Wholesale: Nexbell Launches Flat-Rate Local Access Origination Service

November 1, 2000

2 Min Read
Wholesale: Nexbell Launches Flat-Rate Local Access Origination Service

By Khali Henderson

Posted: 11/2000

Nexbell Launches Flat-Rate Local Access
Origination Service
By Khali Henderson

Nexbell Communications (www.nexbell.com)
which has been acquired by Counsel Communications LLC, a subsidiary of Counsel
Corp. (www.counselcorp.com)
introduced in late August a flat-rate, Internet-based local access origination
service, which enables enhanced telephony service providers to establish a local
presence in major metro markets without installing a local switch or server.

The service, Multi-Exchange Transport Service (METS), is available in 32
metro markets. Nexbell has 20 customers up and running with the service, and 13
in trial or provisioning, says Barry Greenspan, vice president of new business
development for Nexbell.

METS is designed to speed time to market for companies offering prepaid
calling cards, unified messaging, fax services, one-number toll-free solutions
and similar products. With METS, such companies will be able to provide local
voice services in cities throughout the United States and to receive calls from
those cities into their local data centers.

"Our METS service gives service providers a virtual presence in local
markets without building a network, installing local switches or servers, or
even buying PRIs [primary rate interfaces] from RBOCs or CLECs," said
Matthew Beal, vice president of technology and research, in a statement.
"By offering national network coverage for call origination services with
regional or national local access, we are opening up a whole new avenue of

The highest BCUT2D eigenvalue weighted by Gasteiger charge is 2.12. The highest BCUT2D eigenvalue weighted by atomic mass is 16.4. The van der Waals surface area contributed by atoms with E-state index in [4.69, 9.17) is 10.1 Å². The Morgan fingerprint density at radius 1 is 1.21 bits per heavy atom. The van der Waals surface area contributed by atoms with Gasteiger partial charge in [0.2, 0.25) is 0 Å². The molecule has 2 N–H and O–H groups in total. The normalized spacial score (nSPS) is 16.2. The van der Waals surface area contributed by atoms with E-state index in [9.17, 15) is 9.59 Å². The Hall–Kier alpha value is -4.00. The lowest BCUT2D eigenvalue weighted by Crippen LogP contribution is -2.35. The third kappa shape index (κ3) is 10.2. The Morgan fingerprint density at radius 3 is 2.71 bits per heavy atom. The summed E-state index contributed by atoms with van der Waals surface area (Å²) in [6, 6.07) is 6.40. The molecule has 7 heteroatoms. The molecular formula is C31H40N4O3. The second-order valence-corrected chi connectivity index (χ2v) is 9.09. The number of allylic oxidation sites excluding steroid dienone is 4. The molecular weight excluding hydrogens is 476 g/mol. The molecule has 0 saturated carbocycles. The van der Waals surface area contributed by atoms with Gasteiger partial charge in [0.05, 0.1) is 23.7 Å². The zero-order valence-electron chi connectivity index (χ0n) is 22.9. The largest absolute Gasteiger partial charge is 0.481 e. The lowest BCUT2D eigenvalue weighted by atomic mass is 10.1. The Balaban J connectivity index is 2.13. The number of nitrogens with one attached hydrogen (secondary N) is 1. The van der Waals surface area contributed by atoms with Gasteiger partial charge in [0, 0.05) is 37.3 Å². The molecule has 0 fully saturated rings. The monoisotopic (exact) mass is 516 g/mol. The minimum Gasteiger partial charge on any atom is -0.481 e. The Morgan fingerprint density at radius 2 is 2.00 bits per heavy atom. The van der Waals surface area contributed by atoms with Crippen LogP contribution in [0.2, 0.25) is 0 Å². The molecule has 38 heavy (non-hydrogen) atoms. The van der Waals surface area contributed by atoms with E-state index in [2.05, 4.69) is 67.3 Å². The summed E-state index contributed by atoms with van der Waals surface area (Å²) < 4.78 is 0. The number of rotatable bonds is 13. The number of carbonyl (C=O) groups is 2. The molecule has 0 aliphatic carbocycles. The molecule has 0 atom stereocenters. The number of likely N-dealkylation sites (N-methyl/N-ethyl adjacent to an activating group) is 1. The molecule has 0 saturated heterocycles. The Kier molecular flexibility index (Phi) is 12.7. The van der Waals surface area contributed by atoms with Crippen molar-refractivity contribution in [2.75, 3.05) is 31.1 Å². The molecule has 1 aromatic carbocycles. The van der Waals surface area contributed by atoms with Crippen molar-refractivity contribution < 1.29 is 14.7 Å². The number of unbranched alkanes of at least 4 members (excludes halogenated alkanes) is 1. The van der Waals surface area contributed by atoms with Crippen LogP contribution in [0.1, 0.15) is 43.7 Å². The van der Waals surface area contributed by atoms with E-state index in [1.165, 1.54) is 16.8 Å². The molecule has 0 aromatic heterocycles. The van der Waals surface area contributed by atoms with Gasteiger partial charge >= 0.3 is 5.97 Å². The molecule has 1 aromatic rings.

business opportunity, as well as a powerful means of reducing capital and
overhead expenses."

According to Nexbell, the ability to offer customers local access numbers
minimizes costs and maximizes the provider’s marketing muscle. Additionally, the
flat-rate monthly pricing structure ensures predictable monthly costs regardless
of utilization and geographic call distribution.

Pricing is volume and term sensitive, and it allows providers to reduce their
monthly access charges by up to 70 percent says Nexbell.

For example, a 250,000-minute per month commitment can translate to access
charges of less than 1 cent per minute, says Greenspan.

Nexbell assigns service providers local direct inward dialing (DID) numbers
to offer to their end users who originate calls as they have in the past. Once
received into a Nexbell PoP, locally assigned DID numbers are routed over the
Nexbell IP network to the service provider’s interconnect point. Service
providers connect to the Nexbell network via a DS-1, DS-3 or OC-3 circuit.

The Nexbell network currently is active in Atlanta; Arlington, Va.; Austin,
Texas; Buffalo, N.Y.; Boston; Cleveland; Chicago; Dallas; Denver; Detroit;
Houston; Kansas City; Los Angeles; Louisville, Ky.; Memphis, Tenn.; Miami;
Minneapolis; Nashville, Tenn.; New York; Philadelphia; Phoenix; Portland,
Oregon; Raleigh/Durham, N.C.; St. Louis; Salt Lake City; San Antonio; San Diego;
San Francisco; Seattle; Tampa, Fla.; Tucson, Ariz.; and Vancouver, British

Plans call for the number of operational hubs to double by the end of 2000,
and 130 cities are expected to be online by 2002.

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